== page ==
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Oral History Interview with Virginia Foster Durr, March 13, 14, 15, 1975. Interview G-0023-1. Southern Oral History Program Collection (#4007).
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  • Abstract
    Virginia Foster Durr discusses her early life and how she became aware of the social justice problems plaguing twentieth-century America. Descended from a wealthy southern family that emigrated to Alabama during the early 1800s, she begins by telling stories she heard from her grandmother about life in the antebellum South. She explains what life was like on the plantation when she was a child, focusing on race relations between her family and the black workers employed by her grandmother. Her grandmother practiced noblesse oblige, giving gifts and parties to the poorer white and black families in her community. Throughout the interview, Durr reflects on her relationship with her father, addressing his disappointment in the fact that she was a girl and listing his various disciplinary methods. While Durr's parents carefully maintained an aura of condescending tolerance toward the blacks they employed, not all of her relatives were as gentle.

    After the death of her grandmother, Durr's parents advanced in Birmingham society, joining the country club and other social organizations. She repeatedly returns to the issues surrounding southern female gender identity, especially for elite women. She talks about how her social circle dealt with issues of sexuality and describes the racial and class divisions that ran through Birmingham during her youth. As teenagers, Durr and her sister Josephine, along with many other young southern belles, were sent to New York City for finishing and socialization. While there, Josephine met and married Hugo Black, the future Supreme Court Justice. Durr asserts that while her sister and Hugo Black had a happy marriage, the relationship stifled something within her sister. Nevertheless, the other women in her family never questioned the roles and even averred that women who fought for more rights had immoral reasons. Durr managed to convince her parents to send her to Wellesley for two years. While there, she began to question many of the assumptions that had governed her relationships and behaviors while in Alabama. Because of financial problems, Durr left Wellesley after her sophomore year, returning home to spend a year as a debutante. When she failed to find an eligible offer that year, she took a job at the law library, where she met her future husband, Clifford.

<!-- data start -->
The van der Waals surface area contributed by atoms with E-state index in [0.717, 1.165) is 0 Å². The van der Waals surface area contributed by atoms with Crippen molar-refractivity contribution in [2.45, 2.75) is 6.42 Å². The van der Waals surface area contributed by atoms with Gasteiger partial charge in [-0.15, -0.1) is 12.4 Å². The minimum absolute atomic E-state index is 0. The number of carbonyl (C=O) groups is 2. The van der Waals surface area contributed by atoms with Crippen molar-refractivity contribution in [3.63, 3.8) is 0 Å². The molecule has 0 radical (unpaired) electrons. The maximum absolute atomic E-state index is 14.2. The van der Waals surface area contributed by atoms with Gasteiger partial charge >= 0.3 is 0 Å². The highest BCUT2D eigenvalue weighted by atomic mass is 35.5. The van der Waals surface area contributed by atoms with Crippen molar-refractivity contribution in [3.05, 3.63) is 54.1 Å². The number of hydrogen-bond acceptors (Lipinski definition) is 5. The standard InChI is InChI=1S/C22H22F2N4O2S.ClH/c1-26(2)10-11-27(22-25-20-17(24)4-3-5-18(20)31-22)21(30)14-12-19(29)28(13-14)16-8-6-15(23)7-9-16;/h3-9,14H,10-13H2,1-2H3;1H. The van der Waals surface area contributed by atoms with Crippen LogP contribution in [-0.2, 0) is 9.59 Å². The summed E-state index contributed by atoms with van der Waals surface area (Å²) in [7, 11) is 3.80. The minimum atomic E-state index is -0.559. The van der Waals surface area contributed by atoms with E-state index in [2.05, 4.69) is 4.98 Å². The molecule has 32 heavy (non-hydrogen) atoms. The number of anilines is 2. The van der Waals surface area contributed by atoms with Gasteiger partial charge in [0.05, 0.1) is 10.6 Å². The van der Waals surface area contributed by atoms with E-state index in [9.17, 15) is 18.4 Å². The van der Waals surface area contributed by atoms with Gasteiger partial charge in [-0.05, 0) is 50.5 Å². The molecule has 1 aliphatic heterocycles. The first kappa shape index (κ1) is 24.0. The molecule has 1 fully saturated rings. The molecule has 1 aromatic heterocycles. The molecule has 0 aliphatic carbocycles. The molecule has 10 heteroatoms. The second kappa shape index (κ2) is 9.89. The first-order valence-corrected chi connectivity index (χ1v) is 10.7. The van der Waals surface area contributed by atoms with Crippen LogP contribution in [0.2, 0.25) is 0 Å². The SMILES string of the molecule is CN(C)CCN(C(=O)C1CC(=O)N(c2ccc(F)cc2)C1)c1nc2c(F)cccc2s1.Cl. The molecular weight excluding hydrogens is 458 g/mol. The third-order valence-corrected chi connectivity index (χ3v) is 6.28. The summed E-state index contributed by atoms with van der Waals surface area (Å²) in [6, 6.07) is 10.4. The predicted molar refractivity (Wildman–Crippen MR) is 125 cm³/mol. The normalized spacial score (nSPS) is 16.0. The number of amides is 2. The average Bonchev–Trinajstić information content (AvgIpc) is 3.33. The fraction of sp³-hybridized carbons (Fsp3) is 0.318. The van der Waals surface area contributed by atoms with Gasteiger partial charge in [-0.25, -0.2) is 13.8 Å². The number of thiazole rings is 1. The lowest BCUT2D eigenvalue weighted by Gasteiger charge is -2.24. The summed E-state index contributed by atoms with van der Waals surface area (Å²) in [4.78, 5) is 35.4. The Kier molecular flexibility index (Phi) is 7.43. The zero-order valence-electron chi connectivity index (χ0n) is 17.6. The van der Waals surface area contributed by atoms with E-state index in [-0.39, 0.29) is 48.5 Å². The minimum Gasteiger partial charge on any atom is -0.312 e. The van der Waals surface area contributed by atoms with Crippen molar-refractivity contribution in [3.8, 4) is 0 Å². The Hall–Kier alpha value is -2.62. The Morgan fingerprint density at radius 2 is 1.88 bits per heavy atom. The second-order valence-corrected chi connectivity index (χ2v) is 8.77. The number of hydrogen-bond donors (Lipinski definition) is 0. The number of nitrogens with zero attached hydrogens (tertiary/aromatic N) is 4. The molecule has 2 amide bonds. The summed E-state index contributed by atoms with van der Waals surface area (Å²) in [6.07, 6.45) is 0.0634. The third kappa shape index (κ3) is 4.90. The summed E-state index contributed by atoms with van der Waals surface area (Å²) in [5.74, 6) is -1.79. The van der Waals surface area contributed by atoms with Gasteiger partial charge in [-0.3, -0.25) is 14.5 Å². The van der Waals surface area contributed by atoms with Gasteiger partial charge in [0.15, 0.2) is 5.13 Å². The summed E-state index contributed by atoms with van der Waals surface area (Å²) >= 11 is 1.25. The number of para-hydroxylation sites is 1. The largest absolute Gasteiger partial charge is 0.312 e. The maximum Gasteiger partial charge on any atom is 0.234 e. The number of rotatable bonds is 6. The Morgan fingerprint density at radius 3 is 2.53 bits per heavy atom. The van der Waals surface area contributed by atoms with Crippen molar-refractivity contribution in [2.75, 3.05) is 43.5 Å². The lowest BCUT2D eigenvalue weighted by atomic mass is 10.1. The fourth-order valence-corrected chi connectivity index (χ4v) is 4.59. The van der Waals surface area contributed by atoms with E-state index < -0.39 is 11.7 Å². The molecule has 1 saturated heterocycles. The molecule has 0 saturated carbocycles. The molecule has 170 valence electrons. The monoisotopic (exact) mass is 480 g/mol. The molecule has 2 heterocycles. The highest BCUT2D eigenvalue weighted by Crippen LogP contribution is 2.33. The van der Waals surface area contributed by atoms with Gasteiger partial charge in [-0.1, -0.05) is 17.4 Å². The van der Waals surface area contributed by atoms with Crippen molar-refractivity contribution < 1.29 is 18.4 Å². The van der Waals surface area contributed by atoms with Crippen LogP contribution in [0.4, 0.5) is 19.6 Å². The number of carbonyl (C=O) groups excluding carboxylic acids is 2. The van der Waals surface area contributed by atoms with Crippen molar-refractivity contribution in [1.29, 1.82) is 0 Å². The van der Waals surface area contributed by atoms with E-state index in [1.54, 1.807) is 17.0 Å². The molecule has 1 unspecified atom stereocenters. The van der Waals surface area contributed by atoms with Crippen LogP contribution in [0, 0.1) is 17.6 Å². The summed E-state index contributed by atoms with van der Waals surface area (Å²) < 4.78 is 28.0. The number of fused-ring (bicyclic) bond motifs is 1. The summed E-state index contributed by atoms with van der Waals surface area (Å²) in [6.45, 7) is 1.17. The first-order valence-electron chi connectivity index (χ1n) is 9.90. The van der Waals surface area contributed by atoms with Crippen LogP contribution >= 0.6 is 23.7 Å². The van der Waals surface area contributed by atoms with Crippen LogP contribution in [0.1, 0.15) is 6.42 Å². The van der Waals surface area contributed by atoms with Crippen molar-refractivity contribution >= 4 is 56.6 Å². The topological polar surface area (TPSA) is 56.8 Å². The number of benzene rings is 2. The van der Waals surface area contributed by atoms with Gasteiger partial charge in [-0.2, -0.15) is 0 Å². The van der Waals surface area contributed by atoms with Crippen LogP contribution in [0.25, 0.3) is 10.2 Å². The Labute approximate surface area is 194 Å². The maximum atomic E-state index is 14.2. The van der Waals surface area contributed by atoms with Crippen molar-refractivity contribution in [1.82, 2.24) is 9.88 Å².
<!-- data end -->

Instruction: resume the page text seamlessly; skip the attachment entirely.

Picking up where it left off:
Excerpts
  • Brutality and violence in frontier life
  • The romanticized myth of slavery as told by whites in the New South
  • Race relations on a New South plantation
  • Noblesse oblige in a wealthy southern family
  • Use of the Old South among middle-class New South whites
  • Violence in the South
  • The duel between Edward Ward Carmack and Duncan Brown Cooper
  • Durr's relationship with her father
  • Learning racial etiquette
  • Learning racial etiquette
  • Repairing relationships broken by racism
  • Learning racial etiquette through fighting
  • Durr's father has to leave his church
  • Moving up through New South society
  • Learning gender roles
  • Physical and social environments in Birmingham
  • Learning about sex in a racially divided city
  • The ways class separated various religious groups
  • Training middle-class southern belles
  • Poverty in the New South
  • Pretensions and delusions of the wealthy classes in the New South
  • Ironic forces contributing to Durr's feminism
  • Josephine Foster marries Hugo Black
  • Hugo Black and the Ku Klux Klan
  • Advantages of racism for white southern women
  • Gender roles and their impact on women's lives
  • Ways women found power despite society's gender structures
  • Durr goes to Wellesley
  • Ideas of masculinity and class drive Durr's family into debt
  • Women find power through their sexuality
  • Durr's realizes how racism controls her life while at Wellesley
  • Meeting wealthy industrialists unaware
  • Durr learns about independence
  • Learning about sex at Wellesley
  • Durr first fears black men
  • Durr gets her first job and meets Clifford
  • Durr delivers her first child
  • Family responsibilities and Hugo Black's political career
  • Poverty spurs Durr into her first social justice campaign
  • Learn More
  • Finding aid to the Southern Oral History Program Collection
  • Database of all Southern Oral History Program Collection interviews
  • Subjects
  • Southern States--Race relations
  • Women civil rights workers
  • The Southern Oral History Program transcripts presented here on Documenting the American South undergo an editorial process to remove transcription errors. Texts may differ from the original transcripts held by the Southern Historical Collection.

    Funding from the Institute for Museum and Library Services supported the electronic publication of this title.